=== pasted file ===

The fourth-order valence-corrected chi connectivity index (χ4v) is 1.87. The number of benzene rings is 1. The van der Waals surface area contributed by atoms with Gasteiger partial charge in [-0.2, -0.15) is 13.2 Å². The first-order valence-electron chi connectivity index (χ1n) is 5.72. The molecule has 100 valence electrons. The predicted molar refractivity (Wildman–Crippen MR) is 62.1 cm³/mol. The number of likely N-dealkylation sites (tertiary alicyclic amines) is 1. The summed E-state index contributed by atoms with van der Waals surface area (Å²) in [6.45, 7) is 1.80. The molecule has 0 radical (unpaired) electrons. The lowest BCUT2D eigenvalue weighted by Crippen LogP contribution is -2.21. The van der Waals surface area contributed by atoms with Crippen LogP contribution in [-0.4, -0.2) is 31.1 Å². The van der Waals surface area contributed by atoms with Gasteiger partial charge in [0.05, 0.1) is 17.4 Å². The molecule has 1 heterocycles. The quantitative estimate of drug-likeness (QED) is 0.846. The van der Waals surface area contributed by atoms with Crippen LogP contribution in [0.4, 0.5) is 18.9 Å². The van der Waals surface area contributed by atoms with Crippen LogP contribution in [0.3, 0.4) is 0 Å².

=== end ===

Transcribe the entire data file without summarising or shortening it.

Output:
The fourth-order valence-corrected chi connectivity index (χ4v) is 1.87. The number of benzene rings is 1. The van der Waals surface area contributed by atoms with Gasteiger partial charge in [-0.2, -0.15) is 13.2 Å². The first-order valence-electron chi connectivity index (χ1n) is 5.72. The molecule has 100 valence electrons. The predicted molar refractivity (Wildman–Crippen MR) is 62.1 cm³/mol. The number of likely N-dealkylation sites (tertiary alicyclic amines) is 1. The summed E-state index contributed by atoms with van der Waals surface area (Å²) in [6.45, 7) is 1.80. The molecule has 0 radical (unpaired) electrons. The lowest BCUT2D eigenvalue weighted by Crippen LogP contribution is -2.21. The van der Waals surface area contributed by atoms with Crippen LogP contribution in [-0.4, -0.2) is 31.1 Å². The van der Waals surface area contributed by atoms with Gasteiger partial charge in [0.05, 0.1) is 17.4 Å². The molecule has 1 heterocycles. The quantitative estimate of drug-likeness (QED) is 0.846. The van der Waals surface area contributed by atoms with Crippen LogP contribution in [0.4, 0.5) is 18.9 Å². The van der Waals surface area contributed by atoms with Crippen LogP contribution in [0.3, 0.4) is 0 Å².